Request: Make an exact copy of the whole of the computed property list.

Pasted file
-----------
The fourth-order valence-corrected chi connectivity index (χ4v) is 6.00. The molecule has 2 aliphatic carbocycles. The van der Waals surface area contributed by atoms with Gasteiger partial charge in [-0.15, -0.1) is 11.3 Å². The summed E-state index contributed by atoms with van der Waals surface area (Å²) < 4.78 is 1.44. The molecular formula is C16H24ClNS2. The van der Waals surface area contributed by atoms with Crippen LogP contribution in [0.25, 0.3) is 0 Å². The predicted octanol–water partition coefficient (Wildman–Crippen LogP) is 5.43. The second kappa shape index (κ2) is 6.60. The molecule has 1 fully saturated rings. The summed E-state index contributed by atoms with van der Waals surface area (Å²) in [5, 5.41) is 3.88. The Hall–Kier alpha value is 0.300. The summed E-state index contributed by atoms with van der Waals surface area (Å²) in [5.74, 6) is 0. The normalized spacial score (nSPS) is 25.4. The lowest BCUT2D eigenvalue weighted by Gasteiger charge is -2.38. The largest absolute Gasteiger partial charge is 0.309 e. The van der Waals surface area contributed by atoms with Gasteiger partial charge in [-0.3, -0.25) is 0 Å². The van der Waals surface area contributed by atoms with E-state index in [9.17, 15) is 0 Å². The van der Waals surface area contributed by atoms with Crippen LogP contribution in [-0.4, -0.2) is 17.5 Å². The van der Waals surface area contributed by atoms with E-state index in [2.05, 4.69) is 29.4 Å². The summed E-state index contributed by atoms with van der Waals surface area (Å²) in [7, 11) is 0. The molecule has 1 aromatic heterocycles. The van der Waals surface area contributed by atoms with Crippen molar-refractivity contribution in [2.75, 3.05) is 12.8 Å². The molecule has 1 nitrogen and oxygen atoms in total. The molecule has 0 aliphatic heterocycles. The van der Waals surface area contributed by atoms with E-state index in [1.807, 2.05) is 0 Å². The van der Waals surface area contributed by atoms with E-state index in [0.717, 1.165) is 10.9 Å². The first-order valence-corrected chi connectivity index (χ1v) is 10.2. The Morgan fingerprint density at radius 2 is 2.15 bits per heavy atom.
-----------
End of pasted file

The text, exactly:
The fourth-order valence-corrected chi connectivity index (χ4v) is 6.00. The molecule has 2 aliphatic carbocycles. The van der Waals surface area contributed by atoms with Gasteiger partial charge in [-0.15, -0.1) is 11.3 Å². The summed E-state index contributed by atoms with van der Waals surface area (Å²) < 4.78 is 1.44. The molecular formula is C16H24ClNS2. The van der Waals surface area contributed by atoms with Crippen LogP contribution in [0.25, 0.3) is 0 Å². The predicted octanol–water partition coefficient (Wildman–Crippen LogP) is 5.43. The second kappa shape index (κ2) is 6.60. The molecule has 1 fully saturated rings. The summed E-state index contributed by atoms with van der Waals surface area (Å²) in [5, 5.41) is 3.88. The Hall–Kier alpha value is 0.300. The summed E-state index contributed by atoms with van der Waals surface area (Å²) in [5.74, 6) is 0. The normalized spacial score (nSPS) is 25.4. The lowest BCUT2D eigenvalue weighted by Gasteiger charge is -2.38. The largest absolute Gasteiger partial charge is 0.309 e. The van der Waals surface area contributed by atoms with Gasteiger partial charge in [-0.3, -0.25) is 0 Å². The van der Waals surface area contributed by atoms with E-state index in [9.17, 15) is 0 Å². The van der Waals surface area contributed by atoms with Crippen LogP contribution in [-0.4, -0.2) is 17.5 Å². The van der Waals surface area contributed by atoms with E-state index in [2.05, 4.69) is 29.4 Å². The summed E-state index contributed by atoms with van der Waals surface area (Å²) in [7, 11) is 0. The molecule has 1 aromatic heterocycles. The van der Waals surface area contributed by atoms with Crippen molar-refractivity contribution in [2.75, 3.05) is 12.8 Å². The molecule has 1 nitrogen and oxygen atoms in total. The molecule has 0 aliphatic heterocycles. The van der Waals surface area contributed by atoms with E-state index in [1.807, 2.05) is 0 Å². The van der Waals surface area contributed by atoms with E-state index in [0.717, 1.165) is 10.9 Å². The first-order valence-corrected chi connectivity index (χ1v) is 10.2. The Morgan fingerprint density at radius 2 is 2.15 bits per heavy atom.